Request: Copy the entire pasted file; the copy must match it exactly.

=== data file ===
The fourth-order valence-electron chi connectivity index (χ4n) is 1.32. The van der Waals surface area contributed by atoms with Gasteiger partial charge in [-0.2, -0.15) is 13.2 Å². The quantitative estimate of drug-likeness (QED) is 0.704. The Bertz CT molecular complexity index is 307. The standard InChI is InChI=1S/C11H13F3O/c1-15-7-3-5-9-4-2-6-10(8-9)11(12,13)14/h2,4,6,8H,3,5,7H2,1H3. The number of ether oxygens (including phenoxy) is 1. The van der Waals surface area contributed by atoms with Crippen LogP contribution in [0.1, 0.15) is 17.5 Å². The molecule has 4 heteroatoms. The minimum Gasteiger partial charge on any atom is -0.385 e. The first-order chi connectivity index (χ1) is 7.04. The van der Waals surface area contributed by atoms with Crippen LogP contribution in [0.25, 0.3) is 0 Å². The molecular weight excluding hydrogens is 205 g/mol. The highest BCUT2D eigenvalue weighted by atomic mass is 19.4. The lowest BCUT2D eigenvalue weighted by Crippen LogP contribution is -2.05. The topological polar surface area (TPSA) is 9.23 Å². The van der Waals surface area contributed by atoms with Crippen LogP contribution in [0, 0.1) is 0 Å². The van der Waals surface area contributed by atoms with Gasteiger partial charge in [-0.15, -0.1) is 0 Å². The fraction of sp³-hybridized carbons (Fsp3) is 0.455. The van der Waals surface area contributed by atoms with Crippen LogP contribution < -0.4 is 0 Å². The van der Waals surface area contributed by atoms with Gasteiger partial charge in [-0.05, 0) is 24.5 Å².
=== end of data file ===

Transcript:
The fourth-order valence-electron chi connectivity index (χ4n) is 1.32. The van der Waals surface area contributed by atoms with Gasteiger partial charge in [-0.2, -0.15) is 13.2 Å². The quantitative estimate of drug-likeness (QED) is 0.704. The Bertz CT molecular complexity index is 307. The standard InChI is InChI=1S/C11H13F3O/c1-15-7-3-5-9-4-2-6-10(8-9)11(12,13)14/h2,4,6,8H,3,5,7H2,1H3. The number of ether oxygens (including phenoxy) is 1. The van der Waals surface area contributed by atoms with Crippen LogP contribution in [0.1, 0.15) is 17.5 Å². The molecule has 4 heteroatoms. The minimum Gasteiger partial charge on any atom is -0.385 e. The first-order chi connectivity index (χ1) is 7.04. The van der Waals surface area contributed by atoms with Crippen LogP contribution in [0.25, 0.3) is 0 Å². The molecular weight excluding hydrogens is 205 g/mol. The highest BCUT2D eigenvalue weighted by atomic mass is 19.4. The lowest BCUT2D eigenvalue weighted by Crippen LogP contribution is -2.05. The topological polar surface area (TPSA) is 9.23 Å². The van der Waals surface area contributed by atoms with Crippen LogP contribution in [0, 0.1) is 0 Å². The van der Waals surface area contributed by atoms with Gasteiger partial charge in [-0.15, -0.1) is 0 Å². The fraction of sp³-hybridized carbons (Fsp3) is 0.455. The van der Waals surface area contributed by atoms with Crippen LogP contribution < -0.4 is 0 Å². The van der Waals surface area contributed by atoms with Gasteiger partial charge in [-0.05, 0) is 24.5 Å².